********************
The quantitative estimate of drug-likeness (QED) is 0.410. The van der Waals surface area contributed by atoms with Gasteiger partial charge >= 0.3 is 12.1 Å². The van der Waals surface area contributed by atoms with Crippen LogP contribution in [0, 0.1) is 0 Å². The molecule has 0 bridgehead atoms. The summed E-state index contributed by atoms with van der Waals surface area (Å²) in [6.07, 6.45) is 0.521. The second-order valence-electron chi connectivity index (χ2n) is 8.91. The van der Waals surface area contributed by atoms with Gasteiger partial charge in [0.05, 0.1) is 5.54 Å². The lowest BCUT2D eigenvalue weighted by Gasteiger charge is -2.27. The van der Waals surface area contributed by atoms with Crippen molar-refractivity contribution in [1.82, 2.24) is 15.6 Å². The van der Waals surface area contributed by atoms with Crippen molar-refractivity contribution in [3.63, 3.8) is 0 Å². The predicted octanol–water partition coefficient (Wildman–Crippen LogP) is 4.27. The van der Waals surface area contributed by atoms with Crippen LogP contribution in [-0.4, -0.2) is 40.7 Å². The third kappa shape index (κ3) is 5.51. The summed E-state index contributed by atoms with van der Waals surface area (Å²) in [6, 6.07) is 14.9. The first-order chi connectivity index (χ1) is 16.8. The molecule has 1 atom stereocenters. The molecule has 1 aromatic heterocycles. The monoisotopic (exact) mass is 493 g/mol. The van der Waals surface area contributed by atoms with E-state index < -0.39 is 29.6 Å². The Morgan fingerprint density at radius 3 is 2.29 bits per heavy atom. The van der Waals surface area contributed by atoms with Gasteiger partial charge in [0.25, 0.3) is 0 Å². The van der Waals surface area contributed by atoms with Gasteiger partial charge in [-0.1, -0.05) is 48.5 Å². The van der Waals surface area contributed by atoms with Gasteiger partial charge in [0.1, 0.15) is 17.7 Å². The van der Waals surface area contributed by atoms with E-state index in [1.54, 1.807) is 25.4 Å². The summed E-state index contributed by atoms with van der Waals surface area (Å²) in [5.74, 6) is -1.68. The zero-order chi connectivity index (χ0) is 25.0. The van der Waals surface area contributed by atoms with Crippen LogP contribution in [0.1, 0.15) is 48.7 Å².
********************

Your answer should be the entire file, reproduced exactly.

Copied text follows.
The quantitative estimate of drug-likeness (QED) is 0.410. The van der Waals surface area contributed by atoms with Gasteiger partial charge >= 0.3 is 12.1 Å². The van der Waals surface area contributed by atoms with Crippen LogP contribution in [0, 0.1) is 0 Å². The molecule has 0 bridgehead atoms. The summed E-state index contributed by atoms with van der Waals surface area (Å²) in [6.07, 6.45) is 0.521. The second-order valence-electron chi connectivity index (χ2n) is 8.91. The van der Waals surface area contributed by atoms with Gasteiger partial charge in [0.05, 0.1) is 5.54 Å². The lowest BCUT2D eigenvalue weighted by Gasteiger charge is -2.27. The van der Waals surface area contributed by atoms with Crippen molar-refractivity contribution in [1.82, 2.24) is 15.6 Å². The van der Waals surface area contributed by atoms with Crippen molar-refractivity contribution in [3.63, 3.8) is 0 Å². The predicted octanol–water partition coefficient (Wildman–Crippen LogP) is 4.27. The van der Waals surface area contributed by atoms with Crippen LogP contribution in [-0.4, -0.2) is 40.7 Å². The third kappa shape index (κ3) is 5.51. The summed E-state index contributed by atoms with van der Waals surface area (Å²) in [6, 6.07) is 14.9. The first-order chi connectivity index (χ1) is 16.8. The molecule has 1 atom stereocenters. The molecule has 1 aromatic heterocycles. The monoisotopic (exact) mass is 493 g/mol. The van der Waals surface area contributed by atoms with E-state index < -0.39 is 29.6 Å². The Morgan fingerprint density at radius 3 is 2.29 bits per heavy atom. The van der Waals surface area contributed by atoms with Gasteiger partial charge in [0.25, 0.3) is 0 Å². The van der Waals surface area contributed by atoms with Gasteiger partial charge in [-0.1, -0.05) is 48.5 Å². The van der Waals surface area contributed by atoms with Gasteiger partial charge in [0.1, 0.15) is 17.7 Å². The van der Waals surface area contributed by atoms with E-state index in [1.54, 1.807) is 25.4 Å². The summed E-state index contributed by atoms with van der Waals surface area (Å²) in [5.74, 6) is -1.68. The zero-order chi connectivity index (χ0) is 25.0. The van der Waals surface area contributed by atoms with Crippen LogP contribution in [0.1, 0.15) is 48.7 Å².